Youth Risk/Need Assessment: An Overview of Issues and Practices

Appendix One: Description Of Assessment Tools

The following provides an alphabetical list and description of the current risk/need assessment tools used across the country. This list was derived from information obtained from each of the jurisdictions. Additional assessment tools are used in many of the jurisdictions on a discretionary basis. Instruments included in this list are those identified as standard assessments typically administered by provincial and territorial youth criminal justice systems.

Adolescent Chemical Dependency Inventory (ACDI) - Corrections Version II

The ACDI - Corrections Version II is designed for juvenile court, juvenile probation, and juvenile department use. It is used to screen substance (alcohol and other drug) use and abuse, overall adjustment and troubled youth concerns. It is a self-report test for juvenile (14 to 17 years) assessment, which includes 7 scales and 140 items. Intervention, treatment, and probation recommendations are to be made for each of the scales. The 7 scales included in Version II are as follows:

  1. Truthfulness Scale
  2. Violence (Lethality) Scale
  3. Adjustment Scale
  4. Distress Scale
  5. Alcohol Scale
  6. Drugs Scale
  7. Stress Coping Abilities Scale

Competency Base Assessment

This tool is designed to ascertain the strengths, talents, and gifts of a young offender.

Crime Cycle Package (CCP)

The CCP is a risk/need assessment instrument designed to assist in security and case planning decisions. In the Yukon where it is used, it is specifically designed to supplement the Youth Level of Service/Case Management Inventory (YLS/CMI). It includes four sections:

1. Crime Cycle Questionnaire

The crime cycle questionnaire is a comprehensive conversation-based interview guide completed with the youth. It extrapolates risk areas identified in the YLS/CMI. It is completed prior to sentencing following a youth's admission of guilt. It can be completed in whole or in part, depending on risk areas identified in the YLS/CMI, or requested by the court. Generally, a court ordered pre-sentence report will include the complete questionnaire. It can be used when information is lacking to fully complete the YLS/CMI.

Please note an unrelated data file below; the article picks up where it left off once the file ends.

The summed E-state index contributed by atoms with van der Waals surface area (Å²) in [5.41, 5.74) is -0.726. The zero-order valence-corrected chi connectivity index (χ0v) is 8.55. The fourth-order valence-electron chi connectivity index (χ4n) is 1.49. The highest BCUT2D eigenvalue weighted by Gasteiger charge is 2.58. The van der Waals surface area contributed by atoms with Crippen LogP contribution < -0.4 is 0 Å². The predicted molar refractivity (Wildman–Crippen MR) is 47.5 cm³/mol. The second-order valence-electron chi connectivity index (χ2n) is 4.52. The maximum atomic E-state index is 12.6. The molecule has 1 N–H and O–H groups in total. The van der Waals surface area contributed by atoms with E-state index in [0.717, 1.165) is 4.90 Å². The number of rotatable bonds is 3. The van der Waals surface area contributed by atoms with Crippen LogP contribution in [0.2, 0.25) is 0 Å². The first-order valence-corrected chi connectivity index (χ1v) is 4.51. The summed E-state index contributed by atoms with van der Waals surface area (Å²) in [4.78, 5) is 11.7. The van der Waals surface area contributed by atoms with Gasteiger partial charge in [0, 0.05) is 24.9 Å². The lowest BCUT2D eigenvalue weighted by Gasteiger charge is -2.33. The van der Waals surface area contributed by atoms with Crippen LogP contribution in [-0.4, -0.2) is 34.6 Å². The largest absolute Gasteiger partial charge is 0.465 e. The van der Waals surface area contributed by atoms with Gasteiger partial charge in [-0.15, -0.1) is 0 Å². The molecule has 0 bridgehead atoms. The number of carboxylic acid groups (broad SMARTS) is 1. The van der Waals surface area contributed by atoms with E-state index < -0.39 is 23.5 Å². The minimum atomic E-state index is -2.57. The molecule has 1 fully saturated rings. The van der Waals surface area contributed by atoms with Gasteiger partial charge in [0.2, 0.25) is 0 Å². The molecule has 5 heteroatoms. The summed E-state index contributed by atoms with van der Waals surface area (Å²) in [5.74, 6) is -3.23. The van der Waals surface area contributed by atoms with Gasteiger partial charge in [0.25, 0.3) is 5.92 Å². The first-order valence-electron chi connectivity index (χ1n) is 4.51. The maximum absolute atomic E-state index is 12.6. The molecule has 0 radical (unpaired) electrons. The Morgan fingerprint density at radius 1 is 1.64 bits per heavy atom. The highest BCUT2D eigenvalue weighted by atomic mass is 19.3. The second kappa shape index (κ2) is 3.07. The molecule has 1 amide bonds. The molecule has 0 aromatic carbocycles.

2. Social History Questionnaire

The Social History Questionnaire is a comprehensive conversation-based interview guide completed with the parents of a young offender. It identifies parental concerns, and includes information on familial history, stages of development, and biological and environmental concerns. It is also used to confirm information obtained from the youth in the Crime Cycle Questionnaire. It is completed prior to sentencing following a youth's admission of guilt or when the court orders a pre-sentence report.

3. Crime Cycle Summary

This tool summarizes and categorizes the Crime Cycle and Social History Questionnaires in order to develop the case management team. It highlights needs and allows for intervention strategies to be assigned to each needs area.

4. Youth Case Plan

The Youth Case Plan is a working document used for case management planning. It identifies needs, case management team responsibilities in meeting those needs, and sets time limits for services to be in place.

Criminal Sentiments Scale (CSS)

The CSS is a 41-item, self-report questionnaire that measures key dimensions of criminal sentiments. It is designed to identify the antisocial attitudes, values, and beliefs that may play a role in the maintenance of antisocial behaviour. Using 5-point agreement scales, the offender reports on attitudes towards the law, courts, and police; tolerance for law violations; and identification with other criminals.

Drug Abuse Screening Test (DAST)

The DAST is a 28-item screening instrument for drug addiction other than alcohol. It provides a quantitative index of the severity of problems related to drug abuse.

Family Assessment Tool